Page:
Shigella outbreak results in lawsuit against Mount Vernon Royal Fork Restaurant

SEATTLE -- A lawsuit was filed today on behalf of a Mount Vernon woman who was infected with Shigella bacteria after eating at the Royal Fork Restaurant located at 2300 Freeway Drive in Mount Vernon on January 11, 2001. “According to the Washington State Department of Health, at least 11 people were infected with Shigella after eating at the Royal Fork the week of January 11, 2001,” said William Marler, attorney for the plaintiff. “Our client was hospitalized for three days, and three months later she still has not fully recovered,” added Marler. The Seattle law firm of Marler Clark, along with Mount Vernon attorney, Thomas Moser, represents the plaintiff in this action.

Shigellosis is caused by the shigella bacteria, and is more commonly known as dysentery. Most infected individuals develop diarrhea, fever, and stomach cramps within days of exposure. Other symptoms include vomiting, blood, pus, or mucus in stools, and painful rectal spasms. A Shigellosis infection usually resolves in 5 to 7 days. However, in some persons, especially young children and the elderly, the diarrhea can be so severe that the patient needs to be hospitalized. The CDC estimates 300,000 cases of shigellosis occur annually in the United States.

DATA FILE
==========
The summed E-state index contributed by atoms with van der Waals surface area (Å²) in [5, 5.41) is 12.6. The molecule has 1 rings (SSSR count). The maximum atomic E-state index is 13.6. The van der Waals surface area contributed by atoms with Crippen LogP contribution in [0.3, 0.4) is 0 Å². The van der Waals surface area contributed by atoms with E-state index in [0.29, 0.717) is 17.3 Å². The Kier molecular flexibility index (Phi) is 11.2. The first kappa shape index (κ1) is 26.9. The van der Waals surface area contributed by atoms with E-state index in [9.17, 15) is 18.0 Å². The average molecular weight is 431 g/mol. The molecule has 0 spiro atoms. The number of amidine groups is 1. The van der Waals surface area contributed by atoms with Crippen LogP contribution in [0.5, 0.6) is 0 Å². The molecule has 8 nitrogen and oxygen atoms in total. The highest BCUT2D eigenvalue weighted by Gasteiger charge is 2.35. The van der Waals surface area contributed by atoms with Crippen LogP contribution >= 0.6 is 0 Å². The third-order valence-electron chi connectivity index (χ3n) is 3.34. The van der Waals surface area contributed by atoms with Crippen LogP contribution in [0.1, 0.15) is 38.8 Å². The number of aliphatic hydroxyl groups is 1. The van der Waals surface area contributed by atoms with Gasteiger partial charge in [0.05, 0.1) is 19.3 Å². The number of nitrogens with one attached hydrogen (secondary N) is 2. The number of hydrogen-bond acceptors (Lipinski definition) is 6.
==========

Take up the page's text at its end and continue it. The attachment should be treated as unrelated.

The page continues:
Marler Clark has extensive experience representing victims of various food-borne illnesses. William Marler represented Brianne Kiner in her $15.6 million settlement with Jack in the Box in 1993. In 1998, Marler Clark resolved the Odwalla Juice E. coli outbreak for $12 million for five families whose children developed HUS after being severely injured upon consuming contaminated apple juice. Marler Clark is currently lead counsel in actions related to E. coli, Salmonella, Shigella, and hepatitis outbreaks in several states. Most recently, Marler Clark secured a $4.75 million jury verdict against the Finley School District in Eastern Washington after several children were infected with E. coli O157:H7 from contaminated beef served to them in a school lunch. This was the first E. coli case in the county to go to the jury.

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